Happy Indigenous People’s Day! ❤️
I began my career as a seventh grade English and Texas History teacher, and throughout those years I had the privilege to learn all about the many diverse and rich communities of Native Texans — the Karankawa, when I have lived almost my entire life, spanning the lands between today’s Houston and Galveston; the Coahuiltecans in the Rio Grande Valley; the Caddo of East Texas; and the Apache and Comanche in the plains of the Hill Country and the west. (And there are even more tribes!)
I loved learning and teaching about their architecture and their crafts and their religions and their political structures. The land that makes up Texas had been full of complex and meaningful human civilization for thousands of years by the time that Spaniards set foot on it. (And it was full of the descendants of those Native people when the United States annexed it following the Mexican-American War.)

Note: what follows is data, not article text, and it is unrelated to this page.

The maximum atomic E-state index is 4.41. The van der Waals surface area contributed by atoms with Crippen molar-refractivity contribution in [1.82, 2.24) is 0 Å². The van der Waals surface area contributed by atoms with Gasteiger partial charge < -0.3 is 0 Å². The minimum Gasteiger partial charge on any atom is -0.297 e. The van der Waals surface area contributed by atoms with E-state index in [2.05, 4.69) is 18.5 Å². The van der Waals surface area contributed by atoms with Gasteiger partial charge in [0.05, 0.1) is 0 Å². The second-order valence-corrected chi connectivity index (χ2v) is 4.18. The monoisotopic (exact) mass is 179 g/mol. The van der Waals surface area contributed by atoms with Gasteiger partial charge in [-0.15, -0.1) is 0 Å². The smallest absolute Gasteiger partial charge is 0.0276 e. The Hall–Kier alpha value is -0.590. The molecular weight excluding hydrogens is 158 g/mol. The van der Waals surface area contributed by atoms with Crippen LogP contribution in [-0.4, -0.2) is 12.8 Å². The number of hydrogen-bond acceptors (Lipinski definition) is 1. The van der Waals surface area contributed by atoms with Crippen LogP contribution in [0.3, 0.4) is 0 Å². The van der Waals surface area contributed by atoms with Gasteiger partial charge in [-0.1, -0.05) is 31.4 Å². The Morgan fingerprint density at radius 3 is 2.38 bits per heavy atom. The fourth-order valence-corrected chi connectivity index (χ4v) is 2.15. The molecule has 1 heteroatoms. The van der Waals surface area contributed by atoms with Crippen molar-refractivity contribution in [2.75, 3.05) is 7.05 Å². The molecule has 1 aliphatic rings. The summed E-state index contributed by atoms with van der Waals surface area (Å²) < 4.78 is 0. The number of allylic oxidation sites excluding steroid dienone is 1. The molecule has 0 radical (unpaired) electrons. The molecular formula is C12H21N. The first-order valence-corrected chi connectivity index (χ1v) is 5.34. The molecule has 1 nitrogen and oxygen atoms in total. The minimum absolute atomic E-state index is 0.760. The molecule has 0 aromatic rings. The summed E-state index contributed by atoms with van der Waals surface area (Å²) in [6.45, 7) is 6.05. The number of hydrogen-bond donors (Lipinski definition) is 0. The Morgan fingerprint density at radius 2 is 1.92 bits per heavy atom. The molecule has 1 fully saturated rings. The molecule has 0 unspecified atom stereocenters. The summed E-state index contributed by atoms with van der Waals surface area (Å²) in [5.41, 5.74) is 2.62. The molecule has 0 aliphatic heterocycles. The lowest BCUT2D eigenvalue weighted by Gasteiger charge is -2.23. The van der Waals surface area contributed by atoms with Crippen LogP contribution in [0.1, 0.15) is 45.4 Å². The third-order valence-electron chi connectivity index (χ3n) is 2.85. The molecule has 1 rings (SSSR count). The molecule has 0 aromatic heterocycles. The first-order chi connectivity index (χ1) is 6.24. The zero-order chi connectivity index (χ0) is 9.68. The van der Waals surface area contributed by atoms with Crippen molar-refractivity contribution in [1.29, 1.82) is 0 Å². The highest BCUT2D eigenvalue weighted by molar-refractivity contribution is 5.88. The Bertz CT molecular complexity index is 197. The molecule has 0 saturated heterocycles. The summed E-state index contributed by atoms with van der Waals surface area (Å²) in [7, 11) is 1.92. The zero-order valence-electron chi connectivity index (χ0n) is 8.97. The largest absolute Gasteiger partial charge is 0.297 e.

And because I am a teacher in my truest heart, I would like to share some of my favorite facts about these great cultures!
🌎 The Coahuiltecans could CHASE DOWN A DEER ON FOOT. They would just run after it until it became exhausted.
🌎 The Caddo were part of the Mississippi mound building cultures. They built these enormous earthen structures, but their purpose is a mystery (to us).
🌎 The Karankawa had pet dogs!
🌎 The Comanche could, using only the strength of their legs, swing their bodies underneath their galloping horses and shoot arrows upside down!
🌎 The real first Thanksgiving (the first instance of Native people offering Europeans assistance and hospitality) actually took place centuries before the Pilgrims in West Texas.
Of course, there’s so much that we don’t know about the history of these people, but I think it’s important to take a moment to sit with what we DO know. And I think it’s even more important that we apply those understandings to solving issues of inequity that Native people face today. (For example, Native women are assaulted, murdered, or disappeared at rates higher than any other group in America.) After all, who could disagree with teaching and learning about “our diverse history and all who have contributed to shaping this Nation?”